The Bitcoin frenzy, although over its peak, is still raging on. To help potential investors see through the hype, Koen De Leus, Chief Economist at BNP Paribas Fortis, shares his advice.
“Koen, it peaked at 19,000 dollars! And my friends were bragging about their Bitcoins, thinking I still had mine. But I had to confess: I followed my brother in law’s advice and sold mine a long time ago. They had a laugh at my expense.” I hear a big sigh on the phone.
I reply: “If it’s of any comfort to you, Serge, Bitcoin dipped back down to $8,200. And if you asked me today, I’d tell you the same thing: sell them!”
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“So you don’t believe in blockchain?”, Serge asks me.
“Don’t confuse the two. Bitcoin and blockchain are two very different animals. Blockchain is the technology that supports Bitcoin, and I consider it very promising. The fact that every transaction must be approved by an entire network, and is irreversible, inspires confidence. For example, companies from, say, the food industry or the diamond industry, will be able to manage their entire supply chain. In the field of transportation, blockchain will allow an important decrease in useless paperwork. In the banking world as well, blockchain will be a real revolution. No, it’s only Bitcoin that I’m wary of. Apart from the fact it’s a new speculation tool, what’s so revolutionary about it, in what way is it useful for our society?”
Quantity of money
“It could offer an alternative to the current monetary system where only central banks are allowed to produce currencies, no?”, reacts Serge.
“Yes, I hear that a lot. Bitcoin could sanitise, stabilise the currency system. It could mark the end of the prosperity/recession cycle of the last century. Because the amount of emitted currency is limited, isn’t it? Well, if that was the case, it’s important to remember that in the past, it’s exactly that fixed quantity of money that triggered very painful periods of deflation. Ben Bernanke, an influential economist who took over the US Federal Reserve after Alan Greenspan, demonstrated that systems that apply fixed exchange rates, and especially fixed quantities of currency into the economy and the banking system, actually increased volatility instead of reducing it.”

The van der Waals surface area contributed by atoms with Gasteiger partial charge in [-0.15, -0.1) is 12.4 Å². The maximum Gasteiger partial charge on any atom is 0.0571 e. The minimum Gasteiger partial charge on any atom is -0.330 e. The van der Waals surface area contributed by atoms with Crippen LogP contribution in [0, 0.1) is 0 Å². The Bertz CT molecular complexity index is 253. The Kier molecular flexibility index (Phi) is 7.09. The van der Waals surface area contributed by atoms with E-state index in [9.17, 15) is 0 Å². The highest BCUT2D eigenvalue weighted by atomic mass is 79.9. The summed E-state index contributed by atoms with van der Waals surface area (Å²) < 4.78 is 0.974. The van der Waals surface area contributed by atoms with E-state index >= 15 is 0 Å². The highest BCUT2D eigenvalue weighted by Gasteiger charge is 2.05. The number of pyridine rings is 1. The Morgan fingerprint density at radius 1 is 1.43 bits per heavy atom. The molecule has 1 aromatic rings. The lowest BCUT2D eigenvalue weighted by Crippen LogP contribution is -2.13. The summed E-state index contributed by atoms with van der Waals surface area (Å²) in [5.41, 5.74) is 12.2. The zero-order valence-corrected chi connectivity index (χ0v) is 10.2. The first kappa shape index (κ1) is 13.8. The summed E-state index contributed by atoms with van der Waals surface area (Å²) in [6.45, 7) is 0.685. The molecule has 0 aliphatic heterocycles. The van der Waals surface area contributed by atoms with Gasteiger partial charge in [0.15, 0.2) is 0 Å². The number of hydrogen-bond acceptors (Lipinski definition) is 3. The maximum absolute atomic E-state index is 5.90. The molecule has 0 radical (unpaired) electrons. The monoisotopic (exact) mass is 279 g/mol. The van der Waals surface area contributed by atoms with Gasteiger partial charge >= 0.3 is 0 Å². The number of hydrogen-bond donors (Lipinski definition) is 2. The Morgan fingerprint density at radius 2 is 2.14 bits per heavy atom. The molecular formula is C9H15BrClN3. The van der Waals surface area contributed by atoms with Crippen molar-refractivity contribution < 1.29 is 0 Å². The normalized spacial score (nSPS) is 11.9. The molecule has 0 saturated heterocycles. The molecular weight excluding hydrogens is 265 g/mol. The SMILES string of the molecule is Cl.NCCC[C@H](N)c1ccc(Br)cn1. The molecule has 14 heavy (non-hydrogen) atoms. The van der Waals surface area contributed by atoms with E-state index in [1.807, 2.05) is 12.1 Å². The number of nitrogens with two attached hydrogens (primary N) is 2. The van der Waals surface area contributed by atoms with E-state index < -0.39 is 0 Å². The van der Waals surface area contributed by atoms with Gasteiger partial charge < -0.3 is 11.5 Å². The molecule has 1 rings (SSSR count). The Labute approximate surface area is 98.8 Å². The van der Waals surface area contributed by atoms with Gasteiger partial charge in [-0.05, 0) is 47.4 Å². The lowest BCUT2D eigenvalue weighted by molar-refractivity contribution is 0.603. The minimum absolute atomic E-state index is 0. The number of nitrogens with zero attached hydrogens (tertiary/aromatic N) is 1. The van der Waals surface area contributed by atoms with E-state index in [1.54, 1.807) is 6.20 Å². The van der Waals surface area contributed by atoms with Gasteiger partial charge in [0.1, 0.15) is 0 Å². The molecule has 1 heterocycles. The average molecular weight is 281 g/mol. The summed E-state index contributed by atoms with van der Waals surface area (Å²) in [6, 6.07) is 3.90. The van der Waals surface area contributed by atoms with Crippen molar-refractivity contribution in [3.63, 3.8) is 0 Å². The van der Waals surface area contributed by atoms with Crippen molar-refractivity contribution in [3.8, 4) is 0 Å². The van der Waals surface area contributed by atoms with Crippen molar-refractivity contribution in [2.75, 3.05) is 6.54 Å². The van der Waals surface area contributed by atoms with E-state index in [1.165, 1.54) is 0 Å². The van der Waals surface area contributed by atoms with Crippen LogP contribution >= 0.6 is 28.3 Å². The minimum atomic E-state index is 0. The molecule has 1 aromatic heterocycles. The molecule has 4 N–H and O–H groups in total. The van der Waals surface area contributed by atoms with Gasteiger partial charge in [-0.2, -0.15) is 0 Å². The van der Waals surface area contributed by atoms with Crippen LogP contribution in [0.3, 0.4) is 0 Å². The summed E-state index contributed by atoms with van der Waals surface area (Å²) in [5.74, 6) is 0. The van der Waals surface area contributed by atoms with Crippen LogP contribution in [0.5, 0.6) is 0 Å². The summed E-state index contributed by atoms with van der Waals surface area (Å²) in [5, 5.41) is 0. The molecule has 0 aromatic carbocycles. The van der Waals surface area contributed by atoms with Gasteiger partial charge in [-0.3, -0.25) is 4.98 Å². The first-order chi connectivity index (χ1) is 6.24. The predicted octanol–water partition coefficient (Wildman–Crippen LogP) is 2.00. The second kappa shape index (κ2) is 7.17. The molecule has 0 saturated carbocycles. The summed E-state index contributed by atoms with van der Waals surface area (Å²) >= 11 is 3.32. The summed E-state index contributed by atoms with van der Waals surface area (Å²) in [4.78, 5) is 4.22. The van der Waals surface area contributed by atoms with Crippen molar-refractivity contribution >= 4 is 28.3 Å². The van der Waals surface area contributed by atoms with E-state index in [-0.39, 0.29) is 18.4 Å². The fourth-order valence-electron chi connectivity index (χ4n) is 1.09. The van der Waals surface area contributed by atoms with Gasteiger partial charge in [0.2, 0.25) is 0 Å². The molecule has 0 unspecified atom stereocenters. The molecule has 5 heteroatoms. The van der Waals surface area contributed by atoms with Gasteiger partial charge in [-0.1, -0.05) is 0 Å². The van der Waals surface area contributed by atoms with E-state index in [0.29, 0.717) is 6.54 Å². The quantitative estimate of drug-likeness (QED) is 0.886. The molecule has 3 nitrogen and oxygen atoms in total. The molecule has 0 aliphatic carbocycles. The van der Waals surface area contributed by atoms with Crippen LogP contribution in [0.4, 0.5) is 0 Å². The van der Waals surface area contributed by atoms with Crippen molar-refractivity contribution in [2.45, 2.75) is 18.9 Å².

“In fact, when it comes to that ‘limited quantity’, forget it.” I continued. “By 2030, Bitcoin will have reached its maximum of 21 million units. As the network develops, creating new Bitcoin will take longer. But because of the slow pace of transaction validation, blockchain was recently split. The consequence is the creation of a new variant of Bitcoin.”
“But it was a ‘one shot’…”, interjects my brother in law.
“Of course, Serge”, I reply teasingly. “It will never happen again. But don’t forget all the other crypto-currencies that were created since. There are already 1,340 of them (see the complete list here). There is no limit to the number of virtual currencies which can be created. And, as a reminder, I think it’s best to avoid calling them ‘currencies’.”
The function of currency
“Straight out of a wary banker’s mouth!” laughs Serge. “Why do you think they don’t deserve to be qualified as currencies? You can use them to pay for purchases, can’t you?”
“A currency has three functions: it is all at once a medium of exchange, a means of calculation, and a store of value. Bitcoin and other crypto-currencies can indeed be used as payment, it’s true. But because of the enormous fluctuations, they cannot serve as a unit of measurement. When you use them for purchases, you run the risk of paying tomorrow 20% more than you paid yesterday.”
“This volatility is an unsurmountable obstacle to the store of value’, I add. “After the rally of the past few weeks – and years –, I can understand why people are eager to bet on Bitcoin. But since the beginning of 2017, its stock has grown tenfold, and been multiplied by 2000 since early 2012. It’s best to avoid investing hard-earned money in such a tool. I’m afraid that many people don’t measure the enormous risk that they run to lose their money. For the authorities and central banks, there is the added problem that Bitcoin and other crypto-currencies threaten their seigniorage, their monopoly on currency issuance.”